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VIRT-EU Report Summary

Project ID: 732027
Funded under: H2020-EU.2.1.1.

Periodic Reporting for period 1 - VIRT-EU (Values and ethics in Innovation for Responsible Technology in EUrope)

Reporting period: 2017-01-01 to 2018-06-30

Summary of the context and overall objectives of the project

The VIRT-EU consortium researches the responsible development of new connective devices and networked services in the emerging digital culture of Europe. Through a collaboration of social science, humanities and ICT research our interdisciplinary approaches provide new knowledge of and methods for how responsible innovation and technological development should be mutually fostered.

The social challenges the VIRT-EU consortium addresses are visible on a daily basis since our research on values and ethics in IoT design and development is taking place in a changing policy and cultural landscape. The recently introduced General Data Protection Regulation (GDPR, came into effect 25th May 2018), reflects mounting public concerns around data practices, and national news stories run weekly raising alarm about data practices and data ethics.

VIRT-EU asks what these rising ethical concerns mean for new generations of IoT designers and innovators, whose connected devices and services are poised to provide significant value to end users of all kinds but also generate vast amounts of potentially valuable data while posing extensive concerns for privacy and surveillance.
The VIRT-EU project approach is based on four overall objectives:
• Empirically identify how local culture and network society influence the understanding and movement of particular social values among technology developers
• Develop a framework for impact assessment that considers privacy, ethical and social impacts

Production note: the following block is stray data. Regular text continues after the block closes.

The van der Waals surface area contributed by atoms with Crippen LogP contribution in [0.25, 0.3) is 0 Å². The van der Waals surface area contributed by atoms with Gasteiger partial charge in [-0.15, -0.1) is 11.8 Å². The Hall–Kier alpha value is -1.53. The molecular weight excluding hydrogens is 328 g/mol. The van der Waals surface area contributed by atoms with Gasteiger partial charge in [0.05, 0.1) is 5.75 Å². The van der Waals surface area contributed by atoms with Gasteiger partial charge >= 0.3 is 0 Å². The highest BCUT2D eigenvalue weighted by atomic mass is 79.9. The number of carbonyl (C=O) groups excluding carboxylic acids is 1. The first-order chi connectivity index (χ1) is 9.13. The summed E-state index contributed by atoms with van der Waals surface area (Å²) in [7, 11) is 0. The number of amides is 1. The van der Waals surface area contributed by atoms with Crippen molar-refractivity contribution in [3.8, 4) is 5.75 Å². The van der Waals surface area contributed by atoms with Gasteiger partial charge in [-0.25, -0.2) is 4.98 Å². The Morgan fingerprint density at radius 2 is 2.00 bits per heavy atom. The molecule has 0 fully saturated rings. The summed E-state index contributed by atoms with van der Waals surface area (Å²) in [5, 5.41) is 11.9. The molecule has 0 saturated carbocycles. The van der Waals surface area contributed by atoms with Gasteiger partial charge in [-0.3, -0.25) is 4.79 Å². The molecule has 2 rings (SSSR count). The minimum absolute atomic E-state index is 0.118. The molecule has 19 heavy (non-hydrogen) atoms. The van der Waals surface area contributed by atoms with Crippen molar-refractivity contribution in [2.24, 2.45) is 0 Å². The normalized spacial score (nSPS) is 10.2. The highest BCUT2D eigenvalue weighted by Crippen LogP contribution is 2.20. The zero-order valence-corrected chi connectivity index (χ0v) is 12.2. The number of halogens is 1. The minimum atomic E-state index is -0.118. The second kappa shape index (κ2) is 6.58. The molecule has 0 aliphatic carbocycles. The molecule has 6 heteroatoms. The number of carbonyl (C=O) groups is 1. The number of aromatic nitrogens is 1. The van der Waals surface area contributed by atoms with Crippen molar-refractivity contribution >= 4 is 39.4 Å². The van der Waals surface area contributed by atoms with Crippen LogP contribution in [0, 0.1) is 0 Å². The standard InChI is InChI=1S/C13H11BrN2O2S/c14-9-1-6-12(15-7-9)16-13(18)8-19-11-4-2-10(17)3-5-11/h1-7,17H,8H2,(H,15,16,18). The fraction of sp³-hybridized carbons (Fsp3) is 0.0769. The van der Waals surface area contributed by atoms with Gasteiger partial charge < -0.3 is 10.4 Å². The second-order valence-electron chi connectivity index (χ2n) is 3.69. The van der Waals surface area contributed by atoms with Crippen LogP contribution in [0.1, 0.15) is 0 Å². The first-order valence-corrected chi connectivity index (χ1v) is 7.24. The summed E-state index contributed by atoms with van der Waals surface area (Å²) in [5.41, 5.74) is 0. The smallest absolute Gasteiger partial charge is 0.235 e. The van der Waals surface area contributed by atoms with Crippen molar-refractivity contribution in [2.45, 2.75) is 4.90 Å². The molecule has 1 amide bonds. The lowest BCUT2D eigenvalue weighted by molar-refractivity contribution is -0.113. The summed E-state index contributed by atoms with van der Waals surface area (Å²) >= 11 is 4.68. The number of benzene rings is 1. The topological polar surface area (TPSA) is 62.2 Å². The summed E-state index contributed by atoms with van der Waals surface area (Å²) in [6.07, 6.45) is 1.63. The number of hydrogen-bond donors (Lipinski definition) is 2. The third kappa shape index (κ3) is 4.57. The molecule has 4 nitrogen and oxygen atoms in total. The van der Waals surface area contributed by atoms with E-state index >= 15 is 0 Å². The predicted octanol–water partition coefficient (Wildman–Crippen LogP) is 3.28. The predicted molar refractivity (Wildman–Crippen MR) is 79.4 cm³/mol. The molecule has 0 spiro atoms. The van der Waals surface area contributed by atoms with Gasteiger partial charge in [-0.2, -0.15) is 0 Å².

• Co-design self-assessment tool prototypes with technology developers
• Test implementation of these prototypes and processes within the European data protection landscape.
Completing these objectives will bring us closer to our project goal of building tools that support collective and social resilience in an age of individual subjectivity, linking scholarship and advocacy on data protection to quantitative and ethnographic observations of designer and developer ethics in practice.

Work performed from the beginning of the project to the end of the period covered by the report and main results achieved so far

The main results of the VIRT-EU project so far are drawn from across the subprojects, demonstrating the interlinked nature of the tasks.

Domain Analysis has extended existing maps of IoT developer communities, engaging in person and online with the relevant actors central to these communities, and identifying online resources where these communities congregate. Initial social configurations have been identified, and an initial data corpus has been developed, which will act as a baseline from which to develop the project. The data corpus is an original achievement involving the definition and development of methods and procedures for a flexible model of a multiplex network, and the creation of data collection tools for mixed method data analysis.

Legal and Policy Analysis has been conducted using extensive data sources including data protection laws, judicial decisions, guidelines, charters of values, best practices, standards, case law and legal theory. The analysis combines a theoretical approach aimed at extracting moral and social values from legal instruments and draws on empirical evidence to provide a novel foundation from which to get an overview of the different guidelines, standards and regulations pertaining to IoT of relevance to designers and developers in Europe.

Empirical Investigation of IoT Communities of Practice has taken place both online and in seven European countries, with visits to London, Geneva, Lyon, Turin, Copenhagen, Bled, Malmö, Berlin, and Barcelona. This data was used to select two sites for in-depth fieldwork: London and Amsterdam. As a result, key ethical issues have been mapped through in-person engagement with nearly a dozen field sites across Europe. In addition, the project has produced an analysis of IoT and responsible technology manifestos, statements and calls to action being produced by IoT developers in the European space.